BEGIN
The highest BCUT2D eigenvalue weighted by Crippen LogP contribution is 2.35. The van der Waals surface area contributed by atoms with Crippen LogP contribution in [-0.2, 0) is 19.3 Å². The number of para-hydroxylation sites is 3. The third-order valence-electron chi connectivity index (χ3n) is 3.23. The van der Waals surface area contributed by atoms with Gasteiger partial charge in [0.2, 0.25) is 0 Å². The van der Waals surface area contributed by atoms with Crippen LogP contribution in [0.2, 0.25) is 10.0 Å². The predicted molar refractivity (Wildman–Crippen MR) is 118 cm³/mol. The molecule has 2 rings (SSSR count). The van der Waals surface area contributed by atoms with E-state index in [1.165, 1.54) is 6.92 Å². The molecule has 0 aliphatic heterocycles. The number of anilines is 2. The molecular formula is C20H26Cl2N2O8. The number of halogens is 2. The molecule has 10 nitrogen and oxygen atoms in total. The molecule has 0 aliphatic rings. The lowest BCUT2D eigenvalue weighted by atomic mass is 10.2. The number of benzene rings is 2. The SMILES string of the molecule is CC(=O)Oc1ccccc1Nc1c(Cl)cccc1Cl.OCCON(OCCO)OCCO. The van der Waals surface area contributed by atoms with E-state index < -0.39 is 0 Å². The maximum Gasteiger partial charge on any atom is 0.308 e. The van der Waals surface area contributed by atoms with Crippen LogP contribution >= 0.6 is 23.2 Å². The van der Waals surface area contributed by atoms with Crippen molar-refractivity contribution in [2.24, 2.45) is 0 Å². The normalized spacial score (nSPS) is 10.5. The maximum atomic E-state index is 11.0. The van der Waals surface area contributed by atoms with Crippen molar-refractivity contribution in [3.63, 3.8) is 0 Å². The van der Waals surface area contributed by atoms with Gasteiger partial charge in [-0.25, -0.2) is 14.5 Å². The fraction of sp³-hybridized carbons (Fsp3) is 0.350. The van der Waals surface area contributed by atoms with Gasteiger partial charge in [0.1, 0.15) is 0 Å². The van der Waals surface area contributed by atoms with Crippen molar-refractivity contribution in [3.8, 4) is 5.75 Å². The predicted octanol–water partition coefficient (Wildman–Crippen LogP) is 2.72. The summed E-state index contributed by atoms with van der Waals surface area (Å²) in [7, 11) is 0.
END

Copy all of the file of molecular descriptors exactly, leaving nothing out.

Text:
The highest BCUT2D eigenvalue weighted by Crippen LogP contribution is 2.35. The van der Waals surface area contributed by atoms with Crippen LogP contribution in [-0.2, 0) is 19.3 Å². The number of para-hydroxylation sites is 3. The third-order valence-electron chi connectivity index (χ3n) is 3.23. The van der Waals surface area contributed by atoms with Gasteiger partial charge in [0.2, 0.25) is 0 Å². The van der Waals surface area contributed by atoms with Crippen LogP contribution in [0.2, 0.25) is 10.0 Å². The predicted molar refractivity (Wildman–Crippen MR) is 118 cm³/mol. The molecule has 2 rings (SSSR count). The van der Waals surface area contributed by atoms with E-state index in [1.165, 1.54) is 6.92 Å². The molecule has 0 aliphatic heterocycles. The number of anilines is 2. The molecular formula is C20H26Cl2N2O8. The number of halogens is 2. The molecule has 10 nitrogen and oxygen atoms in total. The molecule has 0 aliphatic rings. The lowest BCUT2D eigenvalue weighted by atomic mass is 10.2. The number of benzene rings is 2. The SMILES string of the molecule is CC(=O)Oc1ccccc1Nc1c(Cl)cccc1Cl.OCCON(OCCO)OCCO. The van der Waals surface area contributed by atoms with E-state index < -0.39 is 0 Å². The maximum Gasteiger partial charge on any atom is 0.308 e. The van der Waals surface area contributed by atoms with Crippen LogP contribution >= 0.6 is 23.2 Å². The van der Waals surface area contributed by atoms with Crippen molar-refractivity contribution in [2.24, 2.45) is 0 Å². The normalized spacial score (nSPS) is 10.5. The maximum atomic E-state index is 11.0. The van der Waals surface area contributed by atoms with Crippen molar-refractivity contribution in [3.63, 3.8) is 0 Å². The van der Waals surface area contributed by atoms with Gasteiger partial charge in [-0.25, -0.2) is 14.5 Å². The fraction of sp³-hybridized carbons (Fsp3) is 0.350. The van der Waals surface area contributed by atoms with Gasteiger partial charge in [0.1, 0.15) is 0 Å². The van der Waals surface area contributed by atoms with Crippen molar-refractivity contribution in [3.8, 4) is 5.75 Å². The predicted octanol–water partition coefficient (Wildman–Crippen LogP) is 2.72. The summed E-state index contributed by atoms with van der Waals surface area (Å²) in [7, 11) is 0.